Thinking Differently About "Buy Low, Sell High"

We’ve been reading this weekend’s New York Times mutual funds report sitting on our kitchen table a little bit at a time for breakfast and something we saw in, “Don’t Pay Tax Twice On Your Fund Gains” changed how we thought about the old adage of “Buy Low, Sell High.”

The article quotes Duncan Richardson, chief equity investment officer of the Eaton Vance financial service company as saying,

    “I’ve never seen a great investment that you won’t have another opportunity” to buy back at a lower price, after the requisite 30-day period.”

And recently we also read someone talking about how selling after rises is good because it “locks in gains.”

Now, the following is probably going to be obvious to some of you, but hey, if we didn’t know it, maybe some other investment novices will benefit too. Before, we had sorta thought about buy-low-sell-high as like you want to get in on the ground floor of a stock, sell it after it gets to the top, and then you’re out and onto the next one.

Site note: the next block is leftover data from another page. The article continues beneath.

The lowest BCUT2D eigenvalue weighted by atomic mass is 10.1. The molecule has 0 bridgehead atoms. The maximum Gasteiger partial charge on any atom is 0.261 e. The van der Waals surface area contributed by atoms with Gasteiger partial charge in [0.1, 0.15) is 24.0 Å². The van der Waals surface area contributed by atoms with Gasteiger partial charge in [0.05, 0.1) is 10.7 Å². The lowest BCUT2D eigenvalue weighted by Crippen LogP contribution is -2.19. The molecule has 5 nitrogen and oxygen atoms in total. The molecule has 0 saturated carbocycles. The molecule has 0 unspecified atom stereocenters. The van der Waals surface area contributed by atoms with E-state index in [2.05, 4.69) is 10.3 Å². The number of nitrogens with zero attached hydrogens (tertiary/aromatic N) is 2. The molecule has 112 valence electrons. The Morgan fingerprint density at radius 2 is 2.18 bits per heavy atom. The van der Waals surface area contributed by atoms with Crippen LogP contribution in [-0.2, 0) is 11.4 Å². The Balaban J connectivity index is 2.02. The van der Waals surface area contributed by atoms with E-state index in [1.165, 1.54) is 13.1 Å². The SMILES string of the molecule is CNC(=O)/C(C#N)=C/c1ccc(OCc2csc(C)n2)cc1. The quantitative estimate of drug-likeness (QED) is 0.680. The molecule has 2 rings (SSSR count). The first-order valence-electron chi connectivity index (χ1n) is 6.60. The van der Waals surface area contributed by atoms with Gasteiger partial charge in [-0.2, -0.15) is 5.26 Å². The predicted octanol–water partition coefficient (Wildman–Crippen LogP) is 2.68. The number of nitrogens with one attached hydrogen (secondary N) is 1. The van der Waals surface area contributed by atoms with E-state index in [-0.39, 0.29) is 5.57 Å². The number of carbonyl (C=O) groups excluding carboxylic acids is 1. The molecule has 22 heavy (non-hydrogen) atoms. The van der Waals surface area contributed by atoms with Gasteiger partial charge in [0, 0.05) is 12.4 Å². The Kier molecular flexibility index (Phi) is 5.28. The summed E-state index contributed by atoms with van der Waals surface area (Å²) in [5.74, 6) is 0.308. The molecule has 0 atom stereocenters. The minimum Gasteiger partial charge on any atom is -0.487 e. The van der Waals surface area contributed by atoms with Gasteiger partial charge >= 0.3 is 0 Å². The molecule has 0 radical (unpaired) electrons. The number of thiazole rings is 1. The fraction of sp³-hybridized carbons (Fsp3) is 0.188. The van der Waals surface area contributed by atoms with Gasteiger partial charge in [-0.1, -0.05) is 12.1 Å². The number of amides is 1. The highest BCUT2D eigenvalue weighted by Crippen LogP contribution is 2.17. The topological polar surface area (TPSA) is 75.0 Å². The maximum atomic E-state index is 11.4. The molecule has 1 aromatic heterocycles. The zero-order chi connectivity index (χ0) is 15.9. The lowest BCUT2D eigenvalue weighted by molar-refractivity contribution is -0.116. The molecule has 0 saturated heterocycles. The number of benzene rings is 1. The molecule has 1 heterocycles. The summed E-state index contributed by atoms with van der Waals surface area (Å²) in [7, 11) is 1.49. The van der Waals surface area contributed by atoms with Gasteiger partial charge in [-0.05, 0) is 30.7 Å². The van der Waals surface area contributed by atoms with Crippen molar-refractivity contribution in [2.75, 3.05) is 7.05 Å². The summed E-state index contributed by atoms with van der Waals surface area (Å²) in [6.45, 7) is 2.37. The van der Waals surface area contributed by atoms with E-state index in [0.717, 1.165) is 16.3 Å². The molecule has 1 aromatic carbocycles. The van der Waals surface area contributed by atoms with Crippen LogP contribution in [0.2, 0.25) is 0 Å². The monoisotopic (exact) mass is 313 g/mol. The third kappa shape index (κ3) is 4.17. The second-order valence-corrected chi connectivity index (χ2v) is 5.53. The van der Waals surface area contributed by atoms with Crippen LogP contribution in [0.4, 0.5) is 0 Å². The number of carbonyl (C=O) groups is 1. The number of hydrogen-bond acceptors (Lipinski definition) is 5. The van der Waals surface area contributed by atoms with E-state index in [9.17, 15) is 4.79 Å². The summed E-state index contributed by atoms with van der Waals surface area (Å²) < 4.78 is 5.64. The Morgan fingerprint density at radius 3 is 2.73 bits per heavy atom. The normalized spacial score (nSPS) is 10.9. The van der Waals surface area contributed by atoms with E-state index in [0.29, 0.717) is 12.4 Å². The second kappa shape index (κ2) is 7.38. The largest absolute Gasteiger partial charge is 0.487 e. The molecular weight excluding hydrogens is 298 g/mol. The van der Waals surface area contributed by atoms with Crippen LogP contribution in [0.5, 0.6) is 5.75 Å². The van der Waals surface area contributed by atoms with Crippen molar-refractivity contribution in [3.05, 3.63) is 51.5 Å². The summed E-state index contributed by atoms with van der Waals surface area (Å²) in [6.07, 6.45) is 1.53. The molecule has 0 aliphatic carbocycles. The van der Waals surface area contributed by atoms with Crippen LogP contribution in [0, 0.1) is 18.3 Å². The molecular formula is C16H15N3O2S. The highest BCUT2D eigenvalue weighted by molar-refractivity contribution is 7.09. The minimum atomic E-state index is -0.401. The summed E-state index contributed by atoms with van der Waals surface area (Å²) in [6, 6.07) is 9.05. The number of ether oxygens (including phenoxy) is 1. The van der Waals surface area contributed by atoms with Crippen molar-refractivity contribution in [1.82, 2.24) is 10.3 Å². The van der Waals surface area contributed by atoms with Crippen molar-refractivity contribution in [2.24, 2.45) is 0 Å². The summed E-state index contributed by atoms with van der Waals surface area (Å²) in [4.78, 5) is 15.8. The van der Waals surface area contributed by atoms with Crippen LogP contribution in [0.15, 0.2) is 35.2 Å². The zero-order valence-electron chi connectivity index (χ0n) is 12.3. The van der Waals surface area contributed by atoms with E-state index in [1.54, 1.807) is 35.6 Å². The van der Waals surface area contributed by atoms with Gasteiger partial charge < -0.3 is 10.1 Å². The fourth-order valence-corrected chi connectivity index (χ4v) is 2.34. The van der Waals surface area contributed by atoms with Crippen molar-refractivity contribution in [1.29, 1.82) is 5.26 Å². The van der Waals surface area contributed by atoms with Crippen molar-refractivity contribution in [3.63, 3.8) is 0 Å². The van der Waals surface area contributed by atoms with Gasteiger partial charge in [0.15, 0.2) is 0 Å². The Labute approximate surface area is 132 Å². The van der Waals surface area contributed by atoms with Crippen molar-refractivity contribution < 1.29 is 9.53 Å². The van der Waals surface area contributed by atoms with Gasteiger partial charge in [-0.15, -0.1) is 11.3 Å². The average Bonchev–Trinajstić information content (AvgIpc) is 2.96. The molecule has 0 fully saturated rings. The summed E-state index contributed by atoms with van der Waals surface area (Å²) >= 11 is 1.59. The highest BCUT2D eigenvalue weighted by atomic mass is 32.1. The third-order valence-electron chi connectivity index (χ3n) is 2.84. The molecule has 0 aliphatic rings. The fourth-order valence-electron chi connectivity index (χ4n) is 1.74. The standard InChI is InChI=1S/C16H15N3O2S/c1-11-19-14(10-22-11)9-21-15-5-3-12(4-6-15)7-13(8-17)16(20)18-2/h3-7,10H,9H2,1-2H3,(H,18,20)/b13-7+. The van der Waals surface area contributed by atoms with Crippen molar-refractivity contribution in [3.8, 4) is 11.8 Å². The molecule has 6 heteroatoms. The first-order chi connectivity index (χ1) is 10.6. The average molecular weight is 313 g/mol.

But really, Richardson is saying you can buy low, sell high, then buy low again, if the investment is good and your timeline is long, sell high again, and perhaps again and again.

Then again, we barely have any idea what we’re talking about here, so please correct us if either we or are misinformed.

Of course, you don’t want to do this too much because the transaction costs will eat into potential profits, and you can drive yourself crazy with “over-steering.” We’re still believers in a buy-and-hold strategy, but the revised buy-low-sell-high concept is something we’ll be keeping in consideration.

Don’t Pay Tax Twice on Your Fund Gains [New York Times]